The once mighty Pictish fort which holds on in the face of destruction - for now
From major fire to demolition and now the threat of coastal erosion, the once mighty Pictish fort at Burghead in Moray has long been under attack.
But a picture of life and times at this elite coastal site overlooking the Moray Firth, where the defensive walls stood at least eight-metres wide in parts, continues to build due to the work of archaeologists at Aberdeen University who have completed their third summer of excavation at the site which is believed to have been a major power centre of the Pictish Kingdom of Fortriu.
Here, Pictish leaders are likely to have gathered while a significant population lived side-by-side with a fleet of vessels possibly harboured in the shallow anchorage below.
With the fort set on fire in the 10th Century, a time of Viking raids along the Moray coast, and the seaward defences later demolished during the construction of Burghead in the early 19th Century to provide stone for the modern harbour – it was long assumed that little archaeological remains of the fort remained.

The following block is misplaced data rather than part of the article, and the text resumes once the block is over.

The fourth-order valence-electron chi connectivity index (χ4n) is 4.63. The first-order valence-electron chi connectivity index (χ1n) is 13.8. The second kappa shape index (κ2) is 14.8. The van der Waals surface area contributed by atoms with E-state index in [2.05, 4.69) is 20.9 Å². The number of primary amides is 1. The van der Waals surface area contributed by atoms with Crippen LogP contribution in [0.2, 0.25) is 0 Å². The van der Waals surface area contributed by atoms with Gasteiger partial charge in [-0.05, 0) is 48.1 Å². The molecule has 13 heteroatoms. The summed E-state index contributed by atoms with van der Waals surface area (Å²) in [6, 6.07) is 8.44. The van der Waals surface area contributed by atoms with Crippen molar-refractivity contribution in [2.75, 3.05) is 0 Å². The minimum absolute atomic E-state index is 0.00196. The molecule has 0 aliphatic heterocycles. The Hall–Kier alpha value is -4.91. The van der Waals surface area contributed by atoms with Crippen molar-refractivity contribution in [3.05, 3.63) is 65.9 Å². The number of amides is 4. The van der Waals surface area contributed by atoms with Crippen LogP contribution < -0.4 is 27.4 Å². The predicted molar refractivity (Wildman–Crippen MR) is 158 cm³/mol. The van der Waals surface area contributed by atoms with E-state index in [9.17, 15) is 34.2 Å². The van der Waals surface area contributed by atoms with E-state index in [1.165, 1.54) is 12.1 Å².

But with ongoing discoveries of new buildings, metalwork, weaponry and decoration, a picture of a complex settlement at Burghead – an important site between 500 and around 1,000AD - continues to emerge as archaeologists work against rising tides and the impact of coastal erosion.
Professor Gordon Noble, head of archaeology at the University of Aberdeen said: “Burghead is the largest promontory fort we know of the Pictish period – around 5.5 hectares including the defences now lost under the modern town.
"It was a hugely defended site with ramparts around 8m wide and 6m high. It is likely to be an elite defended settlement.
“Burghead is the largest and most sophisticated defended settlement of the later Pictish period from the 7th-9th century AD. Some of the elites of society must have resided there, but it must have also been an extensive community given how large the site is and the resources required to build it.